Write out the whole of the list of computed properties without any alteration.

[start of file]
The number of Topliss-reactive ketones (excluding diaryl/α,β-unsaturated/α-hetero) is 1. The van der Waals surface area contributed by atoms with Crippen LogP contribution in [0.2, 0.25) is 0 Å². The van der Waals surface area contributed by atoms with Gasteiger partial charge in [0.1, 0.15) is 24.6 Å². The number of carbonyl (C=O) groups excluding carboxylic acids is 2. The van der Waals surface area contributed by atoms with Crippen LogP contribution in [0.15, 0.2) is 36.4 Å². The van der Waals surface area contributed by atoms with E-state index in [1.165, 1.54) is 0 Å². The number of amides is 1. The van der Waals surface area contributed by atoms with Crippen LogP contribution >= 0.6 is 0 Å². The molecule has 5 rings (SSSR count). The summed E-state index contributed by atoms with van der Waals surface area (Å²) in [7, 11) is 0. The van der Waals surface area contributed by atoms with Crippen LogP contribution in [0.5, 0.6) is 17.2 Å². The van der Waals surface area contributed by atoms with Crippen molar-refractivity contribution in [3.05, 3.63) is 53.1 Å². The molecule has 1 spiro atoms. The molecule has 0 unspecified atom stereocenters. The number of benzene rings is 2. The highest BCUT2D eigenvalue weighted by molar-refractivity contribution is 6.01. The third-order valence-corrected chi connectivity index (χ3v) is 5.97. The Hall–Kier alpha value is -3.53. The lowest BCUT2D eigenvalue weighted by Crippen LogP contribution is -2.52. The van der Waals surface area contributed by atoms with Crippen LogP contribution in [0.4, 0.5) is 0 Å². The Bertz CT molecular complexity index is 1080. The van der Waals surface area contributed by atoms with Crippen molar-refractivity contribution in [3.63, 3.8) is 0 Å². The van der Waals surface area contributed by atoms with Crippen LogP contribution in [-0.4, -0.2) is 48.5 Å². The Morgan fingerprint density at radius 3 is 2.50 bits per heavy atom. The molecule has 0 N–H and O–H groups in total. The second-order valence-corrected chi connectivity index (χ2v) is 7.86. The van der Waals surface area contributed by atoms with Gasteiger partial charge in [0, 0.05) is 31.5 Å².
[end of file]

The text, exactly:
The number of Topliss-reactive ketones (excluding diaryl/α,β-unsaturated/α-hetero) is 1. The van der Waals surface area contributed by atoms with Crippen LogP contribution in [0.2, 0.25) is 0 Å². The van der Waals surface area contributed by atoms with Gasteiger partial charge in [0.1, 0.15) is 24.6 Å². The number of carbonyl (C=O) groups excluding carboxylic acids is 2. The van der Waals surface area contributed by atoms with Crippen LogP contribution in [0.15, 0.2) is 36.4 Å². The van der Waals surface area contributed by atoms with E-state index in [1.165, 1.54) is 0 Å². The number of amides is 1. The van der Waals surface area contributed by atoms with Crippen LogP contribution >= 0.6 is 0 Å². The molecule has 5 rings (SSSR count). The summed E-state index contributed by atoms with van der Waals surface area (Å²) in [7, 11) is 0. The van der Waals surface area contributed by atoms with Crippen LogP contribution in [0.5, 0.6) is 17.2 Å². The van der Waals surface area contributed by atoms with Crippen molar-refractivity contribution in [3.05, 3.63) is 53.1 Å². The molecule has 1 spiro atoms. The molecule has 0 unspecified atom stereocenters. The number of benzene rings is 2. The highest BCUT2D eigenvalue weighted by molar-refractivity contribution is 6.01. The third-order valence-corrected chi connectivity index (χ3v) is 5.97. The Hall–Kier alpha value is -3.53. The lowest BCUT2D eigenvalue weighted by Crippen LogP contribution is -2.52. The van der Waals surface area contributed by atoms with Crippen LogP contribution in [0.4, 0.5) is 0 Å². The Bertz CT molecular complexity index is 1080. The van der Waals surface area contributed by atoms with Crippen molar-refractivity contribution in [3.63, 3.8) is 0 Å². The van der Waals surface area contributed by atoms with Crippen LogP contribution in [-0.4, -0.2) is 48.5 Å². The Morgan fingerprint density at radius 3 is 2.50 bits per heavy atom. The molecule has 0 N–H and O–H groups in total. The second-order valence-corrected chi connectivity index (χ2v) is 7.86. The van der Waals surface area contributed by atoms with Gasteiger partial charge in [0, 0.05) is 31.5 Å².